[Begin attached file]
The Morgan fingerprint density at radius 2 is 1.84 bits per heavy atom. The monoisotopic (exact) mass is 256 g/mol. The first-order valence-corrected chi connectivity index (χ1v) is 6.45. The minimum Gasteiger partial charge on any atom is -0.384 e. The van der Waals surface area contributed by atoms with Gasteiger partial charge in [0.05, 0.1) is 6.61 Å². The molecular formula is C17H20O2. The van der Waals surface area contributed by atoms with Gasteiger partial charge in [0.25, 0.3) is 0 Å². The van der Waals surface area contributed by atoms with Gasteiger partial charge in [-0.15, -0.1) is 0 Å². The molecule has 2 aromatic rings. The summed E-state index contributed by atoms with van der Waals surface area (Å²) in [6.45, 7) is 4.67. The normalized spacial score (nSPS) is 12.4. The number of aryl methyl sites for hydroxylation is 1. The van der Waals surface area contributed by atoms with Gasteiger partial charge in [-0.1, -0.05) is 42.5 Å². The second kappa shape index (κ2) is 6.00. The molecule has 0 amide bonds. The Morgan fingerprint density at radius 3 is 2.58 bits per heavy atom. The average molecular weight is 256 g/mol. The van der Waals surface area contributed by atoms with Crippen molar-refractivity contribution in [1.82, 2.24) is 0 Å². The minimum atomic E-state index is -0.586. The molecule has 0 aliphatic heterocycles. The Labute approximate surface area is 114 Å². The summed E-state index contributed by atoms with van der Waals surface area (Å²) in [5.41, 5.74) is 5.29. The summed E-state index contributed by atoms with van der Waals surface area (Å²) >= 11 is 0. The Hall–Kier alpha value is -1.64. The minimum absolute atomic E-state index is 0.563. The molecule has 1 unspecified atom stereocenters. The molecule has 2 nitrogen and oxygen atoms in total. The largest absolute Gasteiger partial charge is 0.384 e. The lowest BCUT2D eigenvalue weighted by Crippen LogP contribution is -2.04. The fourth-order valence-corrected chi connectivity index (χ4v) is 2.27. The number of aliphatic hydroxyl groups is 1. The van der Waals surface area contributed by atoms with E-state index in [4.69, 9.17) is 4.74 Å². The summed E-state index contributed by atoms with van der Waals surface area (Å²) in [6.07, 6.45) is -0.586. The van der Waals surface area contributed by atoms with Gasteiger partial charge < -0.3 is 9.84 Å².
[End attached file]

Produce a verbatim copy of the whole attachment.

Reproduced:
The Morgan fingerprint density at radius 2 is 1.84 bits per heavy atom. The monoisotopic (exact) mass is 256 g/mol. The first-order valence-corrected chi connectivity index (χ1v) is 6.45. The minimum Gasteiger partial charge on any atom is -0.384 e. The van der Waals surface area contributed by atoms with Gasteiger partial charge in [0.05, 0.1) is 6.61 Å². The molecular formula is C17H20O2. The van der Waals surface area contributed by atoms with Gasteiger partial charge in [0.25, 0.3) is 0 Å². The van der Waals surface area contributed by atoms with Gasteiger partial charge in [-0.15, -0.1) is 0 Å². The molecule has 2 aromatic rings. The summed E-state index contributed by atoms with van der Waals surface area (Å²) in [6.45, 7) is 4.67. The normalized spacial score (nSPS) is 12.4. The number of aryl methyl sites for hydroxylation is 1. The van der Waals surface area contributed by atoms with Gasteiger partial charge in [-0.1, -0.05) is 42.5 Å². The second kappa shape index (κ2) is 6.00. The molecule has 0 amide bonds. The Morgan fingerprint density at radius 3 is 2.58 bits per heavy atom. The average molecular weight is 256 g/mol. The van der Waals surface area contributed by atoms with Crippen molar-refractivity contribution in [1.82, 2.24) is 0 Å². The minimum atomic E-state index is -0.586. The molecule has 0 aliphatic heterocycles. The Labute approximate surface area is 114 Å². The summed E-state index contributed by atoms with van der Waals surface area (Å²) in [5.41, 5.74) is 5.29. The summed E-state index contributed by atoms with van der Waals surface area (Å²) >= 11 is 0. The Hall–Kier alpha value is -1.64. The minimum absolute atomic E-state index is 0.563. The molecule has 1 unspecified atom stereocenters. The molecule has 2 nitrogen and oxygen atoms in total. The largest absolute Gasteiger partial charge is 0.384 e. The lowest BCUT2D eigenvalue weighted by Crippen LogP contribution is -2.04. The fourth-order valence-corrected chi connectivity index (χ4v) is 2.27. The number of aliphatic hydroxyl groups is 1. The van der Waals surface area contributed by atoms with E-state index in [4.69, 9.17) is 4.74 Å². The summed E-state index contributed by atoms with van der Waals surface area (Å²) in [6.07, 6.45) is -0.586. The van der Waals surface area contributed by atoms with Gasteiger partial charge < -0.3 is 9.84 Å².